China's Policy Nightmare: Fixing the Economy While Keeping the Peace
Unlike in Las Vegas, what happens in China does not stay in China. China is a major preoccupation for global markets and economic policy makers. Thus far in 2015, the Chinese economy has cooled, its stock markets have been volatile, and, most recently, the government made a surprise devaluation of the national currency, the renminbi (also called the yuan). The August devaluation, the largest since 1994, caused a near-panic in financial and commodity markets, which only subsided when the People’s Bank of China (PBoC), the central bank, intervened to stress that this was a “managed devaluation” and that it had no intention to launch a currency war.
Yet the unease over China is likely to persist.
China’s central bank devalued by lowering the reference rate that determines the midpoint of the renminbi’s trading band against the dollar by an initial 1.83 percent. This was the largest one-day adjustment on record, and as such sent shock waves throughout markets. The currency devalued for two more days until fears of a free fall subsided.
The key reasons for the devaluation were to help stimulate exports, prepare for the U.S. central bank’s raising of interest rates (which could occur as early as September), and help the Chinese currency become part of the basket of reserve currencies held by the International Monetary Fund. The last is an important and desired milestone for Beijing’s policy makers, as it would signal the coming of age of the Chinese economy. The current mix of reserve currencies are the U.S. dollar, pound sterling, Japanese yen and the euro.
But it is the growth issue that is the most critical. In July, data showed that exports are down considerably (8.3 percent year-on-year), a reflection of anemic domestic and global demand. July data also indicated that industrial production, fixed-income investment and retail sales had slowed. Rounding out the picture, the property market is seen as fragile and the outlook is uncertain. While housing sales expended in the January to July period by 16.8 percent, commercial and residential building starts plummeted 16.8 percent over the same period.
Local government finances are generally problematic, caused by considerable debt increases in recent years (the result of easy access to credit). In turn, this is raising questions over the creditworthiness of institutions that have lent money to both local governments and struggling industrial companies. The last official government estimate of local government debt was in June 2013, and given as 17.89 trillion yuan ($2.88 trillion). It is probably larger now and any increase in U.S. rates will make dollar-denominated debt more expensive to repay.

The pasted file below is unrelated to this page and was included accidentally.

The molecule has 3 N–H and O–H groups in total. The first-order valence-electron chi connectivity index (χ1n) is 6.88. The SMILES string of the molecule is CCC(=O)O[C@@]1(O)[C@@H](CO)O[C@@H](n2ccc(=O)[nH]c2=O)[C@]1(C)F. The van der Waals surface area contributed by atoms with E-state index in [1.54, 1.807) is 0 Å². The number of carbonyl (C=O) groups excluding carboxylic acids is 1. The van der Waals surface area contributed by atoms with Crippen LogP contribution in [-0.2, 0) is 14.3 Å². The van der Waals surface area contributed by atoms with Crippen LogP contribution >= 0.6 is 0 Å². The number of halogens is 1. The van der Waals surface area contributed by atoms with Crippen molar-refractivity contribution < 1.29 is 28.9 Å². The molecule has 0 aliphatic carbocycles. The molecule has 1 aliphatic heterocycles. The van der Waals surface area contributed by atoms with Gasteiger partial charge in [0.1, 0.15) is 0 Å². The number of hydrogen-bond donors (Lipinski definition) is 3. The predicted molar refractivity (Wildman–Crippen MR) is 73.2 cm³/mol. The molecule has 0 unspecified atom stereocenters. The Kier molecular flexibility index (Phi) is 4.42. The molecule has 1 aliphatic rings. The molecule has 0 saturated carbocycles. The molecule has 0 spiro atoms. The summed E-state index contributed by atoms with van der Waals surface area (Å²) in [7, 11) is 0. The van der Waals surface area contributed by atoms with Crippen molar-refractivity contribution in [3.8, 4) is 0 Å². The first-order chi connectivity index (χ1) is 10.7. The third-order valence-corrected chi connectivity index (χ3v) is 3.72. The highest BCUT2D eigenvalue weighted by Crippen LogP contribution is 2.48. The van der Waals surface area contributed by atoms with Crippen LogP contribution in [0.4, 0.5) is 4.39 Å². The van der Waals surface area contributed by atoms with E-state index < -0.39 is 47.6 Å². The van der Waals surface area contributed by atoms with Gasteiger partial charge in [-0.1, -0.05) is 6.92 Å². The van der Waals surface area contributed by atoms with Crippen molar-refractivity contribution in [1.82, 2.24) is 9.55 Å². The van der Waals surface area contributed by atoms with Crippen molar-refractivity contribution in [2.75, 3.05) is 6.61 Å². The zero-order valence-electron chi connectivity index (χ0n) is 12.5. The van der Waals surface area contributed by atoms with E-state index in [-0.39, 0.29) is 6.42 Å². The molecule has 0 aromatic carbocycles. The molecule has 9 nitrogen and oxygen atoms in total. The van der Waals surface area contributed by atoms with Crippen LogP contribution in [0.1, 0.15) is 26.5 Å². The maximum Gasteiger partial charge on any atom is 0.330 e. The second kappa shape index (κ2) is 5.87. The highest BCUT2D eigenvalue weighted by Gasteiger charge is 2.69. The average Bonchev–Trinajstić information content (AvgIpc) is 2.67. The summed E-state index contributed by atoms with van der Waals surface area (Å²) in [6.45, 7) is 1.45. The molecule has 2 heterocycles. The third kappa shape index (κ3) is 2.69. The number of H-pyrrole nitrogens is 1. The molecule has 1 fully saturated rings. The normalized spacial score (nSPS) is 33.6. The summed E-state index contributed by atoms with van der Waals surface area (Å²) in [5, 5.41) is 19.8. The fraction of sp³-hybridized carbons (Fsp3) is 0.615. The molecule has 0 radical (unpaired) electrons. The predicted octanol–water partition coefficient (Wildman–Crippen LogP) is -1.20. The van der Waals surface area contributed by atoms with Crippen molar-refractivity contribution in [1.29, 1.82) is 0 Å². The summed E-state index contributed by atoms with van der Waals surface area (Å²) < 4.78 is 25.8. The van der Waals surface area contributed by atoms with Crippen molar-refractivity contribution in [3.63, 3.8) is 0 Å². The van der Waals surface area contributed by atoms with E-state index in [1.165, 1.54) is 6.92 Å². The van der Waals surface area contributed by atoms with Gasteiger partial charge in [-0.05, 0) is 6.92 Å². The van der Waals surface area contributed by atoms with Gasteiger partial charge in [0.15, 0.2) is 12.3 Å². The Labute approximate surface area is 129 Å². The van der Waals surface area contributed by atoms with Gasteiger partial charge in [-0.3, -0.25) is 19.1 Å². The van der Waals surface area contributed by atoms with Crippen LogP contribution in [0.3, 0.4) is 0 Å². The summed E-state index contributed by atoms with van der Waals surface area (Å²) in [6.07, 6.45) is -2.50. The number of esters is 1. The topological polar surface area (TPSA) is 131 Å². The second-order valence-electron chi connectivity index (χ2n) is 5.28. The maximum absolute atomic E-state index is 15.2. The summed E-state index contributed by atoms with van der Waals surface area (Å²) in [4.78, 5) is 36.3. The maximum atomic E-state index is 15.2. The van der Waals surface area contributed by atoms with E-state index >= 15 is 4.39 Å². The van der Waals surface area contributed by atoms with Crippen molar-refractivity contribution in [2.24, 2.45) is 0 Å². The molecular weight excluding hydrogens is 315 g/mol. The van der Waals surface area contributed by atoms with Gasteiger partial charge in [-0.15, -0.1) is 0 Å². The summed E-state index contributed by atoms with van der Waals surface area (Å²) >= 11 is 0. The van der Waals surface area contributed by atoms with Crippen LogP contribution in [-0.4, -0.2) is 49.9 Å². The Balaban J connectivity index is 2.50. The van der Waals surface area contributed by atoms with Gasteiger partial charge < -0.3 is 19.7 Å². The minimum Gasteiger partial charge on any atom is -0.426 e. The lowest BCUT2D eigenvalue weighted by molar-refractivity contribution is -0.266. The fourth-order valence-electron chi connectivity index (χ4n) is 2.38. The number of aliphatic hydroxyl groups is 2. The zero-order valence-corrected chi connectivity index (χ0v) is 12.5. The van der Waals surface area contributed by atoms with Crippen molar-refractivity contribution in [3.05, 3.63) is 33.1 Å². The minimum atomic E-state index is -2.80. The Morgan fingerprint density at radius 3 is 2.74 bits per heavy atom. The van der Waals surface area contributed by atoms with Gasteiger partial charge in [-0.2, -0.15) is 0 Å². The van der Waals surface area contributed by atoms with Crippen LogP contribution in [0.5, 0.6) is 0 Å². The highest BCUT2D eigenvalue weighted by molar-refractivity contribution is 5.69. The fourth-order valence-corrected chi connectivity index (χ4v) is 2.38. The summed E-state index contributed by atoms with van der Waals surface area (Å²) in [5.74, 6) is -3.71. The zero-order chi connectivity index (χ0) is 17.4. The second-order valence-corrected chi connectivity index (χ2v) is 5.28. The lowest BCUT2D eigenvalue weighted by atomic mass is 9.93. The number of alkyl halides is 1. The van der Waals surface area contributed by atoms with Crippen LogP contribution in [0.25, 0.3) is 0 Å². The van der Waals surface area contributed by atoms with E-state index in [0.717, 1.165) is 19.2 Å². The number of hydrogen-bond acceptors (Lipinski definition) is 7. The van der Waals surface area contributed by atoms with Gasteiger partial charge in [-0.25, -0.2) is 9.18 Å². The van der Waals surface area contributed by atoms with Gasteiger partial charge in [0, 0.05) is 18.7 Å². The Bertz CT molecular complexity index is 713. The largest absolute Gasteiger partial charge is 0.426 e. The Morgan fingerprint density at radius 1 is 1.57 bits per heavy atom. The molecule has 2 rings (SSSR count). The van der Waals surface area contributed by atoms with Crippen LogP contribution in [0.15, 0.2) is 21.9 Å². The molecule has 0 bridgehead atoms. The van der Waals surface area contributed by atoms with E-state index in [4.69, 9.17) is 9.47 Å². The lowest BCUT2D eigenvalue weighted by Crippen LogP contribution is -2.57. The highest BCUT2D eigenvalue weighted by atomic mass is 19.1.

Although the target for real GDP growth is forecast to be around 7.0 percent in 2015, that may be too optimistic. Beijing is seeking to restructure the economy, placing a greater emphasis on domestic demand and de-emphasizing investment-led growth. Structural change like this is difficult—and the economy is slowing. Moreover, some of the older parts of the industrial sector—like steel, shipbuilding and textiles—are heavily indebted and struggling. And then there is that estimated $3 trillion loss in the Shanghai stock market meltdown.
China’s authorities are keenly aware of the challenging nature of the economic landscape. Thus far they have acted forcibly and are backed by the country’s considerable $3.6 trillion foreign exchange reserves. The eventual rise in U.S. interest rates complicates the picture, especially for many of China’s trade partners who might be paying higher U.S. dollar debt bills and have less money available to buy less Chinese goods. While infrastructure spending remains one policy tool to help growth, currency devaluation helps exports and thereby maintains jobs.
Keeping the Chinese population employed is critical for Communist Party rule—the long-standing bargain has been that the party provides employment and the means for a better life, while the people leave politics to the party. It is feared that a sharp economic downturn could upend that bargain, erode the party’s legitimacy and result in social turmoil.
Any student of Chinese history is aware that when the country’s dynasties were unable to provide the basic needs and public order, regime change was not far off. Although the Communist Party is firmly in control, a long period of stalled economic growth could have a corrosive effect on its ability to rule.
China’s authorities maintain that they want to allow freer markets. However, they are also increasingly aware that allowing more leeway to market forces adds to volatility, which could take the economy into unknown territory, such as sharp falls in stock-market valuations. China’s stock markets enjoyed a spectacular rise in the first part of 2015, peaking in June, only to tumble in early July. The fall in markets came only with considerable state intervention in the stock market, including a halt on short trading, having government entities buy stocks and having companies suspend their shares from trading—hardly measures that reflect a free market economy.